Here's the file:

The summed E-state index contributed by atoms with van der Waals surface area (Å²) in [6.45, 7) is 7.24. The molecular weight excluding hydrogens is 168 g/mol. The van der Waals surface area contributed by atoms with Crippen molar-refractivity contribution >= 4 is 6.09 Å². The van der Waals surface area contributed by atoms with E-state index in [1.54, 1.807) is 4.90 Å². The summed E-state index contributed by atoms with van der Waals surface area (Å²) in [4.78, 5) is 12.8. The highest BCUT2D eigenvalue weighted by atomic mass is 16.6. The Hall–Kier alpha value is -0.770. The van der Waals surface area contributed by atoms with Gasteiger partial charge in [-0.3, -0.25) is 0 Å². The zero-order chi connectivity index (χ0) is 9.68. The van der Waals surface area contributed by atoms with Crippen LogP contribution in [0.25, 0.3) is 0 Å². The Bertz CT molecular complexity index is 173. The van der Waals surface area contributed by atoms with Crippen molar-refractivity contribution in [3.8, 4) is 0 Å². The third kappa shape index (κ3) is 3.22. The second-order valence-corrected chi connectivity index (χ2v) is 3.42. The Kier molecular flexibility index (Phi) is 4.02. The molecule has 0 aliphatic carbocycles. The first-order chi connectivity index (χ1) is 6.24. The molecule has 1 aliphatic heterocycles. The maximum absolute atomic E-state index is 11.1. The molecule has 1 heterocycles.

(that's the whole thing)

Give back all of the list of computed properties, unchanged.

The summed E-state index contributed by atoms with van der Waals surface area (Å²) in [6.45, 7) is 7.24. The molecular weight excluding hydrogens is 168 g/mol. The van der Waals surface area contributed by atoms with Crippen molar-refractivity contribution >= 4 is 6.09 Å². The van der Waals surface area contributed by atoms with E-state index in [1.54, 1.807) is 4.90 Å². The summed E-state index contributed by atoms with van der Waals surface area (Å²) in [4.78, 5) is 12.8. The highest BCUT2D eigenvalue weighted by atomic mass is 16.6. The Hall–Kier alpha value is -0.770. The van der Waals surface area contributed by atoms with Gasteiger partial charge in [-0.3, -0.25) is 0 Å². The zero-order chi connectivity index (χ0) is 9.68. The van der Waals surface area contributed by atoms with Crippen LogP contribution in [0.25, 0.3) is 0 Å². The Bertz CT molecular complexity index is 173. The van der Waals surface area contributed by atoms with Crippen molar-refractivity contribution in [3.8, 4) is 0 Å². The third kappa shape index (κ3) is 3.22. The second-order valence-corrected chi connectivity index (χ2v) is 3.42. The Kier molecular flexibility index (Phi) is 4.02. The molecule has 0 aliphatic carbocycles. The first-order chi connectivity index (χ1) is 6.24. The molecule has 1 aliphatic heterocycles. The maximum absolute atomic E-state index is 11.1. The molecule has 1 heterocycles.